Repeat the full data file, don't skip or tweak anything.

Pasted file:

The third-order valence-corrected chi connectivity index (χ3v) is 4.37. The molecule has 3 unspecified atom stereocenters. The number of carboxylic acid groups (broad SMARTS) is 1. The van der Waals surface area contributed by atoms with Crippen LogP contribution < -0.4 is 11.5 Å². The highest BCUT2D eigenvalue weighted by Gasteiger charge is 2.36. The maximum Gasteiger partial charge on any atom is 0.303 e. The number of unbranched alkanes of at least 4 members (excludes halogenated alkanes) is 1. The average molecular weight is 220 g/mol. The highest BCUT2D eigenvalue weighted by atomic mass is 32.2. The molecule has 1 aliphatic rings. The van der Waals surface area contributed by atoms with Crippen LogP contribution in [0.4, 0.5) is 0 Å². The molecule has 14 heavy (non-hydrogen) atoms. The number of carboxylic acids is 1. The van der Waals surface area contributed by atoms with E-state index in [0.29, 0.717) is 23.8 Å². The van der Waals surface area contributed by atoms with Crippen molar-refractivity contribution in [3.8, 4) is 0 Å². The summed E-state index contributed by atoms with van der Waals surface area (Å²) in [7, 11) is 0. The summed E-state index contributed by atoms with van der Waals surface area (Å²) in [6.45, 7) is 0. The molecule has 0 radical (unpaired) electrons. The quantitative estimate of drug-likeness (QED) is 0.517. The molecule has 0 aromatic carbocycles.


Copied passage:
The third-order valence-corrected chi connectivity index (χ3v) is 4.37. The molecule has 3 unspecified atom stereocenters. The number of carboxylic acid groups (broad SMARTS) is 1. The van der Waals surface area contributed by atoms with Crippen LogP contribution < -0.4 is 11.5 Å². The highest BCUT2D eigenvalue weighted by Gasteiger charge is 2.36. The maximum Gasteiger partial charge on any atom is 0.303 e. The number of unbranched alkanes of at least 4 members (excludes halogenated alkanes) is 1. The average molecular weight is 220 g/mol. The highest BCUT2D eigenvalue weighted by atomic mass is 32.2. The molecule has 1 aliphatic rings. The van der Waals surface area contributed by atoms with Crippen LogP contribution in [0.4, 0.5) is 0 Å². The molecule has 14 heavy (non-hydrogen) atoms. The number of carboxylic acids is 1. The van der Waals surface area contributed by atoms with E-state index in [0.29, 0.717) is 23.8 Å². The van der Waals surface area contributed by atoms with Crippen molar-refractivity contribution in [3.8, 4) is 0 Å². The summed E-state index contributed by atoms with van der Waals surface area (Å²) in [7, 11) is 0. The summed E-state index contributed by atoms with van der Waals surface area (Å²) in [6.45, 7) is 0. The molecule has 0 radical (unpaired) electrons. The quantitative estimate of drug-likeness (QED) is 0.517. The molecule has 0 aromatic carbocycles.